Chapter 7 Case Study - Panelised Construction: SIPs
(Kingspan TEK Building System illustrated with kind permission of Kingspan Insulation Ltd.)
Rigid insulation is sandwiched between skins of oriented strand board to create a structural insulated panel. The panels are craned into pre-determined positions to create a thermally efficient external enclosure. Here we can see the temporary bracing that allows window and door openings to be formed in the panels at the factory, whilst maintaining structural rigidity in transit and assembly. Similarly to traditional timber frame construction the scaffolding is erected prior to assembly of the panels to aid with ensuring structural stability during the construction process.
The incorporation of interlocking edge details for the panel assembly minimises thermal bridging through interlocking profiles. Note the pre-positioned sole plate on to which the SIP sits and is secured. The panels may be stabilised using timber or steel column sections for some SIP systems. The panels are uniquely referenced at the factory to ensure that they are placed in the correct position during assembly and the high levels of manufacturing accuracy ensure tight tolerances and good levels of air-tightness in the finished building envelope. The logistics of managing crane access must be considered at the design stage to allow for ease of construction.
Individual panels are manufactured to create the bespoke design solution required. Individual panels are referenced with unique identifier labels to ensure accurate location and ease of assembly on site. As well as the walling units it is possible to utilise SIPs for intermediate floors and roof sections by combining with I section beams, roof cassette details and structural timber members.
Sips are assembled to create the cellular structural form of the building with internal and external walls and suspended floors. Door openings etc are pre-formed with closure sections in place to allow stability to be maintained whilst placing the panels. These are removed after fixing the panel to form the complete opening. The structural role of the scaffolding may be important is some design solutions although the SIP construction process is such that there is considerable structural integrity in the construction and assembly phase. The accurate design and manufacture results in readily assembled sections which have strong structural connections at the time of initial placement. Intermediate timber beams, often in the form of I section beams or laminated beams are utilised to provide intermediate support for floor and roof panels as required.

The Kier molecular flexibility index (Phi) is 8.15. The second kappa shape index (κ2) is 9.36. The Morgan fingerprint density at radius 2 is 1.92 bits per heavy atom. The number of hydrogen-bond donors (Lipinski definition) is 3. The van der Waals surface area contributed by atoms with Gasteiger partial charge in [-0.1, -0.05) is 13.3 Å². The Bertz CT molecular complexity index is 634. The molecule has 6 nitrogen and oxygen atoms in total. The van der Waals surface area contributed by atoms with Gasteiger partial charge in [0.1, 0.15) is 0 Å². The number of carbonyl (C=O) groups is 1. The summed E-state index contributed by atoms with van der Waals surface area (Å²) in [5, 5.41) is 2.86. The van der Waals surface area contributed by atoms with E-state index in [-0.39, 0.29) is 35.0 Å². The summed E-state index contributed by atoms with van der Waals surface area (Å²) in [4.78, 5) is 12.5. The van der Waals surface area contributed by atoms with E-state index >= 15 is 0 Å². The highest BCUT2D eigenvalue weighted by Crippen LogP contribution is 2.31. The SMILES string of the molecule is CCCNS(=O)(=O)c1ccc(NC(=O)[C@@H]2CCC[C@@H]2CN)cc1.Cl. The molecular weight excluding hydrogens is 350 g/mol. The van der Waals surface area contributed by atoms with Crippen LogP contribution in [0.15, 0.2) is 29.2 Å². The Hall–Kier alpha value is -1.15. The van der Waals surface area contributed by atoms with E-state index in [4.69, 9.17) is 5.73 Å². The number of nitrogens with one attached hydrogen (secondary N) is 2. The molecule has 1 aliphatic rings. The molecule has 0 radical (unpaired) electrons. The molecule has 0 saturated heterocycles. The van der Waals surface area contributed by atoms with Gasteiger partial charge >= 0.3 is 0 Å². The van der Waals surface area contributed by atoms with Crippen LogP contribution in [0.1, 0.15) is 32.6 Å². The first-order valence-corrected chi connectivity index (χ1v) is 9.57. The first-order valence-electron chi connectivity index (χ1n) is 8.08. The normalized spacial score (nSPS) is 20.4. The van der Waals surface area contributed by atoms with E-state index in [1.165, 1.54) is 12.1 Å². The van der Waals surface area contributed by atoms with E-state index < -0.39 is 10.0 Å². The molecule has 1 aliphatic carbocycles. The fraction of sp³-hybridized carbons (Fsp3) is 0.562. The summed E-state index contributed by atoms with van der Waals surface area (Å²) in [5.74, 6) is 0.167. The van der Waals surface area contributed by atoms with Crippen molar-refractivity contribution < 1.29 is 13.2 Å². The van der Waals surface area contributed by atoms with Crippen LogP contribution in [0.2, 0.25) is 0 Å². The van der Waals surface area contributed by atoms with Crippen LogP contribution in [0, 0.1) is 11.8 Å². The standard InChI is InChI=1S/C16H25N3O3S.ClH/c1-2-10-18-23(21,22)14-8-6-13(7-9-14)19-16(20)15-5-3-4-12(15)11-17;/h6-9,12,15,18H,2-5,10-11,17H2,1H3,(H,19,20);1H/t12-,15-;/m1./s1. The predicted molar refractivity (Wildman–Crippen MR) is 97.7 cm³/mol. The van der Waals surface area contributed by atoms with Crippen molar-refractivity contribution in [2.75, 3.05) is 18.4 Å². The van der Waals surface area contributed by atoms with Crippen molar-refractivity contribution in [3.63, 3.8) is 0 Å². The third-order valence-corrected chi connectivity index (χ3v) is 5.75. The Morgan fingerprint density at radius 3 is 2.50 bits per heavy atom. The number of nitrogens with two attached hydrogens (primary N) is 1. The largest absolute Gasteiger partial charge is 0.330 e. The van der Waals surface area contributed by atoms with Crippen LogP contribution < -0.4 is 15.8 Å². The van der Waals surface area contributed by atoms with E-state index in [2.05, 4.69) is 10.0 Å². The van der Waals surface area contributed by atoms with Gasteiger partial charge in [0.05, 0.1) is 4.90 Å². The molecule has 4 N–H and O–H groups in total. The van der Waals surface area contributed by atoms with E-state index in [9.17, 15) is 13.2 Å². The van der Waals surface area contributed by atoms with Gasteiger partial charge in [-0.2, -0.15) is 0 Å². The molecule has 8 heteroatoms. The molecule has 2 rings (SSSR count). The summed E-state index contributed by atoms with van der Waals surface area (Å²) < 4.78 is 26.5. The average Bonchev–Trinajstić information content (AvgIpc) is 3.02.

SIPs are craned in to position based on pre-designed panel layout. Door and window openings are partially formed to maintain rigidity of the panels during transit and assembly. The temporary closure pieces that ensure structural rigidity can be removed or cut out once the panels are placed and secured to the surrounding panels that create a robust cellular structure.
SIPs allow for the creation of well insulated pitched and flat roof forms which can span the roof extent with the use of intermediate purlins or beams to provide additional structural support.
Roof SIPs are placed with integrated openings for dormers and roof windows prior to over cladding of the entire building to complete the external enclosure. The completed SIP construction provide excellent thermal performance and air-tightness. The adoption of SIPs provides a cost effective solution to individual or one-off designs as well as for multiple, repetitive design options. Transporting of panelised buildings to site is less logistically difficult than volumetric forms and the inherently rigid nature of SIPs makes them easy to transport, store and assemble with minimum risk of distortion or damage in transit.
The cladding of the finished structure can utilise a variety of design solutions including brick cladding, panel based cladding or tiling. The connection detailing to the SIP panel is largely the same as that utilised for traditional timber frame housing.